Hello. My name is Andrew Liszewski, and I’m an incessant finger tapper. Almost anything in reach can become an impromptu drum kit when I’m burning off nervous tension. It’s often incredibly annoying to those unfortunate enough to be in earshot, but soon my anxious behaviors could yield a future hit on the club scene with Sphero’s color-sensing Specdrums toy.
Last month, Sphero, known for its rolling BB-8 toy that was an incredibly popular and hard to find holiday item when Star Wars: The Force Awakens originally hit theaters, revealed that it was officially calling it quits on licensed toys. Sales of those bots, like its brilliant interactive R2-D2, all but dried up once the movies they were tied to left theaters, leaving the company with lots of unsold stock it recently cleared out. As first revealed back in January of 2018, the decision was part of a larger initiative for the company to refocus on its educational roots, which resulted in a smarter version of Sphero’s Bolt robotic ball being released in September, and an acquisition of a smaller company called Specdrums back in June.
The idea behind the Specdrums is a simple one, powered by an even simpler device worn on a finger, or multiple digits. It looks like an oversized, upside-down class ring made of flexible silicone, but packed with an optical sensor, LED, and a battery, instead of semi-precious gemstones. It’s essentially a compact MIDI device that triggers an accompanying mobile app to play sounds based on a given color being detected.
To ensure colors are detected accurately, the Specdrum wearable uses a neutral white LED light that’s only triggered when an accelerometer detects a physical tap, illuminating what the ring’s sensor is seeing. In the GIF above, you can see its brief afterglow as I repeatedly tap on an included rollable play pad that serves as a simple eight-key piano. But the real appeal of the Specdrum wearable is that it can detect the color of almost any object that can be physically tapped, and trigger a response—like a sound, a sample, or a beat—and potentially other outcomes as well.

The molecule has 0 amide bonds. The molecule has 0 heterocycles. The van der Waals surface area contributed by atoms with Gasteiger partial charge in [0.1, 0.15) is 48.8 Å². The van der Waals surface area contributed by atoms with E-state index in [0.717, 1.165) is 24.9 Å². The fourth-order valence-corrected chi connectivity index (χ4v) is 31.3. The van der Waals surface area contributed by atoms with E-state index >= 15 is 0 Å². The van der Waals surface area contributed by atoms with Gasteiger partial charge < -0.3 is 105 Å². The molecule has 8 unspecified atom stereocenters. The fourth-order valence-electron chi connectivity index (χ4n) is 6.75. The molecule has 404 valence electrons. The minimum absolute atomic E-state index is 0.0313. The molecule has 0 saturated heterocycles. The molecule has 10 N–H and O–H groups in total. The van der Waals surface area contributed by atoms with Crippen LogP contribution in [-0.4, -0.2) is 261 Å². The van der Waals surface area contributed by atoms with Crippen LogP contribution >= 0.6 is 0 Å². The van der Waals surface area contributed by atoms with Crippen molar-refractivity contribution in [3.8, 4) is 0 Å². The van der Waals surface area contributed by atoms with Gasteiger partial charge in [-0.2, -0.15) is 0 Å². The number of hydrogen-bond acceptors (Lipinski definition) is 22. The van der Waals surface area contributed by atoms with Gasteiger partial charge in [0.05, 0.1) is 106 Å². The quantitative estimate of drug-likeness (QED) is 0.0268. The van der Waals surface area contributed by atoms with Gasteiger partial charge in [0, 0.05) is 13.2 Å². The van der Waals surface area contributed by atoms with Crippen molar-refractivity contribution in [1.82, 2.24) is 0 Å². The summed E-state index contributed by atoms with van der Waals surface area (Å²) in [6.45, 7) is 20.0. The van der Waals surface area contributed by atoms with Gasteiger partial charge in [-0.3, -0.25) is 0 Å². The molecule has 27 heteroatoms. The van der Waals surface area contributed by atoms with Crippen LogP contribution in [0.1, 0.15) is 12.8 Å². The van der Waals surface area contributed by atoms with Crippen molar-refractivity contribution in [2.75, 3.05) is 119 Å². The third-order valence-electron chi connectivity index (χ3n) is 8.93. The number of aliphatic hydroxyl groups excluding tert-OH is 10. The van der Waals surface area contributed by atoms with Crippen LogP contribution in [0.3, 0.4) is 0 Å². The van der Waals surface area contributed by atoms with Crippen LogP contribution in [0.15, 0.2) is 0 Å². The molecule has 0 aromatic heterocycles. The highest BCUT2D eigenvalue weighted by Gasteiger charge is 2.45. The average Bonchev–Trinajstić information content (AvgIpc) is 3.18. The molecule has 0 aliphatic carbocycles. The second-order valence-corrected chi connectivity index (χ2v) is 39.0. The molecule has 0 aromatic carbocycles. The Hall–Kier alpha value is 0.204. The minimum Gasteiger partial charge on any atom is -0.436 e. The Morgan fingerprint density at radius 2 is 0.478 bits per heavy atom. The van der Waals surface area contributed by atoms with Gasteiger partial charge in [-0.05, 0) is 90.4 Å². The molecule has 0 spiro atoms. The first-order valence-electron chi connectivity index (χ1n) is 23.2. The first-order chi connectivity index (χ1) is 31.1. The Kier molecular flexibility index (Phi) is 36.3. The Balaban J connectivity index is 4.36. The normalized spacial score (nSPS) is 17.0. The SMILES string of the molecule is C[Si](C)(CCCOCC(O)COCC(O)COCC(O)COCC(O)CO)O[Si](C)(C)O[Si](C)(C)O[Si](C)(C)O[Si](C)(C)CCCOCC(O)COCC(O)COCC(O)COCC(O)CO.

Ahead of CES 2019 we had the opportunity to try out a finalized version of the Specdrums hardware, but only an early-access version of the accompanying mobile app. It functions like a synthesizer, allowing you to play sounds, beats, or sound effects using the Specdrum wearable (or by just tapping your device’s screen) with a limited amount of additional functionality that hints at where Sphero plans to take the toy.
You can change the app’s default trigger colors to almost anything by simply tapping the Specdrum sensor on a real-world object, and even custom record your own sounds to be played. The app also currently includes a small library of sound collections that can be downloaded and performed, which Sphero will undoubtedly expand once the toy is officially available. There’s even the option to record a performance, and hopefully, Sphero will eventually allow users to share sound collections online (assuming proper recording laws are followed) similar to how the company lets its users swap and trade custom programs with its other STEM-based toys.
Will we soon see DJs in the club tapping their way through a set with Specdrums sensors on every finger? Probably not. While the wearable is very responsive—it genuinely feels like you’re playing a tangible instrument—it will occasionally not register a tap if the sensor hasn’t made proper contact with an object or a surface.
For example, reliably getting a musical response when tapping on an orange that could roll around required some practice, and even then the app had a hard time distinguishing the fruit’s color from the orange panel on the play pad. The sensor the wearable uses, which Sphero promises can detect thousands of colors, doesn’t have anywhere near the same color fidelity as the ones used in digital cameras. But with a price tag of $65 (or $99 for a pair of rings) that’s not terribly surprising. The Specdrums kit isn’t a tool for professional musicians, it’s a toy for aspiring musicians that want to further inspire their musical experimentation. And as an admitted fidgeter, it’s already succeeded in holding my interest longer than a spinner.
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